Greetings, Fearless Readers,
Today is Monday, and so is my first official day off! And not just because it's a holiday! In the theater world, your work week spans from Tuesday evening to Sunday afternoon. We at WICKED adhere to the "Broadway schedule," which is eight performances per week (one every night except Sunday and Monday)-- with matinee (afternoon) shows 2PM Wednesday and 2PM Sunday. So, essentially, we have our weekend va-cay from Sunday around 5PM until our half hour call on Tuesday at 7:30PM. Weeeee!
How have I spent my day thus far? Well, I woke up feeling rather dehydrated and so sneaked down to the adjoining Starbucks and loaded up on water and tea. I did this all without getting out of my pajamas, but rather sheathed myself in a long wintery coat before wandering down, half asleep. I then scampered upstairs and back into bed. Housekeeping be damned! I live and die by my Do Not Disturb sign. Ah, hotel living. Then I had a ridiculously long video chat with my illustrious LDBF (long-distance boyfriend). And now I am still in bed. Writing this post.
Sooner or later I will be productive, and will review the comedically complex dance routine I finished learning yesterday with the assistant dance captain Allison. She is way cool and talented, and swings into several ensemble parts when they need covering (remember all that understudying terminology we went over?). Rehearsal with her was grueling, but also reassuring, because we reviewed and clarified all of the super tricky parts. It felt kind of like going over a baffling calculus equation again and again, except each pass through, I was expected to embody, through dance, the different variables and operations. Luckily, Allison is great at explaining the dances in quasi-literary terms that I find quite helpful, like: "In order to space it out, imagine you are each standing at the tip of a flower petal," or, "in this moment, it is like you are unfurling a flag, except you are the flag." Things like that.
Other cool news is on Saturday I didn't have any formal rehearsal, so was given the chance to watch the show from backstage! This was REALLY NEAT-O. Yes: neat-o. Here are general impressions and a disordered smattering of details...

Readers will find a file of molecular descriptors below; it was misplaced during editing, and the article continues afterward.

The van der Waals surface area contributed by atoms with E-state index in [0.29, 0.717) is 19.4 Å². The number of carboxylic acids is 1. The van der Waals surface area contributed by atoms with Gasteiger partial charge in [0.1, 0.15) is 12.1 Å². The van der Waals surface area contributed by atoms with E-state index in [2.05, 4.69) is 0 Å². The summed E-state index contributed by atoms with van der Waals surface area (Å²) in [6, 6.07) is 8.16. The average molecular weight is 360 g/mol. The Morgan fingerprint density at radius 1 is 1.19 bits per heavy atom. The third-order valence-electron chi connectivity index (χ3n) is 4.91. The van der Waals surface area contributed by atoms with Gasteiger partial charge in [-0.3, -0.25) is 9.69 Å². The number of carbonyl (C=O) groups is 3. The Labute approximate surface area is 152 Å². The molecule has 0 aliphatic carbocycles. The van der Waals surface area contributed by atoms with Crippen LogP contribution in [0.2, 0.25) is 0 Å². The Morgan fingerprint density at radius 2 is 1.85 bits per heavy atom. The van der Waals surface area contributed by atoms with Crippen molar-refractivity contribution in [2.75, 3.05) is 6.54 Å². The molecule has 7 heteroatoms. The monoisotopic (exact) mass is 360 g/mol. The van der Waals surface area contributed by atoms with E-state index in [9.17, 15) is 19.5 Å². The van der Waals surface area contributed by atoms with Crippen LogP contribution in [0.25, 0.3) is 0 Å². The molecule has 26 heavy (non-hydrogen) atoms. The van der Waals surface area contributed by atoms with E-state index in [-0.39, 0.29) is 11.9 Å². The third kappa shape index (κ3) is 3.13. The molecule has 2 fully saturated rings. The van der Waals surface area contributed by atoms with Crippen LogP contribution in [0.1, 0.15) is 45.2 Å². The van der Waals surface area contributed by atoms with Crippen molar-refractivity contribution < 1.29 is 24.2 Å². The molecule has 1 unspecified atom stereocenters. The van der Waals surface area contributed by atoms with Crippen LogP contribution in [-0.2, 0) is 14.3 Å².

The set is so cool up close! So much more intricate and detailed than I had ever imagined. Obviously, it looks fantastic from far away, but the magic does not dissipate under closer inspection. On the contrary, watching up close made me appreciate even more its elaborate details and ingenious designs.
The cast is so fun and chill backstage. No one freaks out or is hyper-intense about getting to places, or super rigid in their off-stage demeanor or etiquette. This is not to say that they weren't professional-- on the contrary, it made them even more professional, I'd say, because there was this sense of ease, comfort, and confidence, that made being around everyone such a joy. My favorite moment of cast member interaction occurred when I was offstage left in the most downstage wing, huddled between a curtain and stairs that lead up to the time dragon gear proscenium frame, and Patty Duke (who plays Madame Morrible, and also happens to be one of the most accomplished actresses living today) just randomly appeared over my shoulder and gave me tips on how to peek through the curtain at the show without being seen! She was so friendly and cool! And then, moments later, she promenaded onstage to do her scene.
Random behind-the-scenes technical stuff: the stage manager calls the show (<-- this means, basically, calls out the light, set, and sound cues-- every cue, really-- and announces over headset, live, to other members on the technical team when to employ said cues, so that everything is synchronized with the actors) from offstage left. The set pieces frequently are automated and roll in and out on tracks, or grooves, in the floor. However, once they roll offstage, it's up to the stage crew to detach them and attach whatever is coming on next. The stage crew is really badass. They are so indispensably helpful to the cast. For example, after "Defying Gravity," the stage goes dark because it's a blackout for the end of Act I, and as the cast is exiting through the wings, each stage crew member shines flashlights so everyone can see where he or she is going. Brillz! Oh, and super cool and random: if you've seen the show, then you know the moment when Nessarose's wheelchair magically rolls itself around toward Elphaba. I always wondered how this was done, and on Saturday, I found out: a stage crew member stands off right and moves it by remote control! Insane!
Anyway, many more details to report on, and as I continue to watch the show this week I will be sure to record other stuff in the blog. In terms of what's ahead: I think at some point in the next few days I'll get to learn some staging on the actual stage stage. Which will be rather exciting, I should think!
Well... back to lazing around / contemplating all the things I must do today. I hope everyone -- not just in the theater world -- is enjoying the Monday off!
Very truly sincerely,